Sumer Singh Bhati, a pastoralist and an advocate for the rights of his community says, “Our access to forestlands is restricted by the local Forest Department officials. Along our pasture routes, we avoid traversing through the forestlands as the officials demand exorbitant bribes. Even during the pandemic, there was no relaxation in this unreasonable rule. We could not travel along our traditional pasture routes and the Forest Department did not let us access the ones closer to our homes. How is this fair for our people and their livestock surviving in this arid region.”

Several other reasons which pushed sedentarisation of these groups include government’s thrust of wage labor employments, declaration of biosphere reserve and sanctuaries as protected which disallowed grazing, which almost deprived the pastoral communities of the pasture to feed their livestock. Contestation with the forest department along with the agriculturists has increased over the years.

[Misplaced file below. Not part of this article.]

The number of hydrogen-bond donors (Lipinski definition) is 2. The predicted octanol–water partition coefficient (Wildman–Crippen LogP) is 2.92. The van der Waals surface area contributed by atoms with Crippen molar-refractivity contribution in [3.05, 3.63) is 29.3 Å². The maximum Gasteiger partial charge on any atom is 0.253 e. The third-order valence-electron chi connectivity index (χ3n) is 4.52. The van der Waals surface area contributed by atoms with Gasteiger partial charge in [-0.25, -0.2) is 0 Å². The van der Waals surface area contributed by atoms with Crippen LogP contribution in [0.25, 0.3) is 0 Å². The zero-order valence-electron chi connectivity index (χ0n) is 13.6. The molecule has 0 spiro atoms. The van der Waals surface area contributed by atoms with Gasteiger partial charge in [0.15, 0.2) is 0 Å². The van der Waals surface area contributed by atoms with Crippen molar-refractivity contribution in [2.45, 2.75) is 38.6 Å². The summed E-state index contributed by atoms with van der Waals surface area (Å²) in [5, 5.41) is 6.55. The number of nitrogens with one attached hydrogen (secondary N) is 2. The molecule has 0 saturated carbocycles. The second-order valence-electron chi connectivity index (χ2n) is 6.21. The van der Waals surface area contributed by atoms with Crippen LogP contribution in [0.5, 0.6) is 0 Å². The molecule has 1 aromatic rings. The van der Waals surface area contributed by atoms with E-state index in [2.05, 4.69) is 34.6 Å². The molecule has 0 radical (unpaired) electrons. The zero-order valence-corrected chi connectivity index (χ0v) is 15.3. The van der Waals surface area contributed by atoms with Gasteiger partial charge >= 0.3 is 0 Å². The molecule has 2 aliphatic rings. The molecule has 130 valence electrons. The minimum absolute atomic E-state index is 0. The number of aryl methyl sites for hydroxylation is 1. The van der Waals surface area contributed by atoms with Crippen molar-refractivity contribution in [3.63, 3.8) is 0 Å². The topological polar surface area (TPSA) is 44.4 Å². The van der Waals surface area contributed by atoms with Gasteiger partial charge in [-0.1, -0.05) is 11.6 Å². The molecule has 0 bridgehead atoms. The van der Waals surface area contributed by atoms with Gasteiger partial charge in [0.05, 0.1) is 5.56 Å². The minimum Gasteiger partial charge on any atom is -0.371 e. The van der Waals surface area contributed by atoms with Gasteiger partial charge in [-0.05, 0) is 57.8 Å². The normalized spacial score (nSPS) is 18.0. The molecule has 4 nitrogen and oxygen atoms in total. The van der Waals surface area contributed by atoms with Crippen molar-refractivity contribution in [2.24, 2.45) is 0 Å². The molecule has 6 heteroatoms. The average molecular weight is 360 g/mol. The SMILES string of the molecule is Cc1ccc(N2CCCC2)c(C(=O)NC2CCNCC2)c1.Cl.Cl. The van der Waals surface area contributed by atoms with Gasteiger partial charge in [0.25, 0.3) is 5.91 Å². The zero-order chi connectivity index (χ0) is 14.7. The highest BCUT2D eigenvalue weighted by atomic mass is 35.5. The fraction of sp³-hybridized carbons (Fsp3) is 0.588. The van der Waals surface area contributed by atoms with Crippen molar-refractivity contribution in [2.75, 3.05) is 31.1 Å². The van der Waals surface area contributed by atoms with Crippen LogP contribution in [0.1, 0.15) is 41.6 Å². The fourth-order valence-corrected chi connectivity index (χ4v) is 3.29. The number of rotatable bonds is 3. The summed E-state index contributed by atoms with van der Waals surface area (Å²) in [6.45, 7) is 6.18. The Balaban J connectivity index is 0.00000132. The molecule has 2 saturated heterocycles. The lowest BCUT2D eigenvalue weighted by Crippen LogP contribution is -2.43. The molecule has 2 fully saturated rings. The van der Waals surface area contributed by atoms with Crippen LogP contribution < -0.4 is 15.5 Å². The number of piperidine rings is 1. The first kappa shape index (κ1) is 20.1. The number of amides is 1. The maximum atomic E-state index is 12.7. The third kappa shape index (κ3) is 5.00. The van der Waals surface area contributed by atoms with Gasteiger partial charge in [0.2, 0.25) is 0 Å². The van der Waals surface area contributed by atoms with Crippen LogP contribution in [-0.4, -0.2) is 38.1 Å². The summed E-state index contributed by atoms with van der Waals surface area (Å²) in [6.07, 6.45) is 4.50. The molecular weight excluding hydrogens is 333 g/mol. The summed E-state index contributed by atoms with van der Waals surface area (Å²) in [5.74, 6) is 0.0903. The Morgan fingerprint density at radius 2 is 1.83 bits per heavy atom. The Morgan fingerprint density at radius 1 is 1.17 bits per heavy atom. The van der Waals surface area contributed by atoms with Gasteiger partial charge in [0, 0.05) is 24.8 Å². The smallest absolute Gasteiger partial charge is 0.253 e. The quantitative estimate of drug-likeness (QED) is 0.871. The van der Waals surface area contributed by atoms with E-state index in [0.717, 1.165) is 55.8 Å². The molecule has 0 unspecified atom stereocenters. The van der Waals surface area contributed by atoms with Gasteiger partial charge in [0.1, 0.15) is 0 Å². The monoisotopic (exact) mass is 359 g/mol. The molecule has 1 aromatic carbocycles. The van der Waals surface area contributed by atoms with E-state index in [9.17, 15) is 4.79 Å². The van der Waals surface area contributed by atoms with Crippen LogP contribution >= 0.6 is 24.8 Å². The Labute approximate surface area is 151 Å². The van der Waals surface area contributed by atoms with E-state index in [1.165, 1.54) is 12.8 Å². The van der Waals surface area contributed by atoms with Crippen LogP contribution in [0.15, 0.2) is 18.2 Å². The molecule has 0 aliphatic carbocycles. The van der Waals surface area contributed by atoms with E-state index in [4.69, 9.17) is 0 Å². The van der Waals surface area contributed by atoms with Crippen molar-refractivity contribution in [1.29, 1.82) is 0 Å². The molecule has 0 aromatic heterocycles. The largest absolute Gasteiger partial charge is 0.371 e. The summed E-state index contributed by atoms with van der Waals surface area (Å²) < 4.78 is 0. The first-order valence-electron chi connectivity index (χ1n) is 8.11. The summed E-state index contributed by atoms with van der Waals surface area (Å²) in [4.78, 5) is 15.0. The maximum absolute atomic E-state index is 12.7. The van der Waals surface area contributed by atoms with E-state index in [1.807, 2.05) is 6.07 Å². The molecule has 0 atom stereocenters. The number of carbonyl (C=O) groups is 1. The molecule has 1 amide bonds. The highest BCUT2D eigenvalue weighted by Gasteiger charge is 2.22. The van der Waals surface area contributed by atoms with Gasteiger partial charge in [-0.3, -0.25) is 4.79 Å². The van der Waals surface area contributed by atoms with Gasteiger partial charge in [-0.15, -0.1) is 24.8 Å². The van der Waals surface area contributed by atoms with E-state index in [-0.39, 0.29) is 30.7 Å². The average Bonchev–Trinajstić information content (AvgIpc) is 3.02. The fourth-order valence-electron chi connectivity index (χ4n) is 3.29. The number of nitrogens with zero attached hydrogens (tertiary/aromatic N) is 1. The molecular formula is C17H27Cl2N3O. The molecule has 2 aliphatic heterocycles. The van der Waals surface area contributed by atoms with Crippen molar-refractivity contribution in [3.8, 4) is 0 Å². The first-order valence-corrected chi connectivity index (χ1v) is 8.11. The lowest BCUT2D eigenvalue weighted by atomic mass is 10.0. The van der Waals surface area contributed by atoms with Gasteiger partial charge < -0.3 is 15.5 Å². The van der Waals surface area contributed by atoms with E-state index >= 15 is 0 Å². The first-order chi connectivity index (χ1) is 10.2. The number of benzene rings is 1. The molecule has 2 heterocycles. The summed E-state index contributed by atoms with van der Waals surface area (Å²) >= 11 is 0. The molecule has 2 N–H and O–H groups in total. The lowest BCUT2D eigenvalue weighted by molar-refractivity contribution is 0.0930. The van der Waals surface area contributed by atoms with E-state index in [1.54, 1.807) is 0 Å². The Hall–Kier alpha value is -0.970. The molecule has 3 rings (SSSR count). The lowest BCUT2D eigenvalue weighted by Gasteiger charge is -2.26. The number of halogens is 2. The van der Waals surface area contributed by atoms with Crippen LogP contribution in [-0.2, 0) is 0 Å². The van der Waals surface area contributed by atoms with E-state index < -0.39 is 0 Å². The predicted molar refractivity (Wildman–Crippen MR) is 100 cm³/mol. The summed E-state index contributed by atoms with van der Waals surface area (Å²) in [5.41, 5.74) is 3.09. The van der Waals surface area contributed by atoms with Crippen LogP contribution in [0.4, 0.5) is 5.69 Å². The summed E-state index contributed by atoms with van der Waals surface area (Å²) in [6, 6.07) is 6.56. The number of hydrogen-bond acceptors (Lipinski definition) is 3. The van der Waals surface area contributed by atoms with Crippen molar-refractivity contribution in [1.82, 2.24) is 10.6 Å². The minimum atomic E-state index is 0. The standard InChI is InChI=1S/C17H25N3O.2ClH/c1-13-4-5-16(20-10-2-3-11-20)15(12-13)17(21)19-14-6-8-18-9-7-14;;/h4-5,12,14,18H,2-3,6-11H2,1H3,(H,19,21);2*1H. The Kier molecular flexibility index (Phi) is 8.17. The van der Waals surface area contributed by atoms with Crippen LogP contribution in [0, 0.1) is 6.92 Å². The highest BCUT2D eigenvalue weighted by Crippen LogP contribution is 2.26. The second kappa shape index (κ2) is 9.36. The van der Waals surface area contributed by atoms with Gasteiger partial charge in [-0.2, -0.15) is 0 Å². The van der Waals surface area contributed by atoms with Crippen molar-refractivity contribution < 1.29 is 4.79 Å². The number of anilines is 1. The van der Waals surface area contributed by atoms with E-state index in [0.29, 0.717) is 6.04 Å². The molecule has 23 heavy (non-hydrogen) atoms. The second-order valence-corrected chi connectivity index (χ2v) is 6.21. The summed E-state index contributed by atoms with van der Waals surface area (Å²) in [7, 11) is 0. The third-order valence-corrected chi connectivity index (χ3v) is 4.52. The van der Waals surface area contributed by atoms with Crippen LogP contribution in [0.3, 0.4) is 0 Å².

Sumer Singh Bhati resting with his family in a sacred grove during the seasonal migration, Jaisalmer district. Photo from Sumer Singh Bhati.

Governments and several wildlife organisations have pushed in conservation efforts to save wildlife from extinction but this has resulted in ousting pastoral communities historically using the around those sanctuaries and national parks. These sizeable areas had once served as grazing ground for the pastoral communities.

Raikas, a pastoral community in Rajasthan would get grazing permits to enter the Kumbhalgarh Wildlife Sanctuary in Rajsamand district of Rajasthan. Forest officials banned the practice in 2004, citing a letter from the Supreme Court’s central empowered committee that recommended a check on commercial activities and grazing and since then the usage of the land by the community has been contentious. The Forest Rights Act has provided little solace to the pastoralists.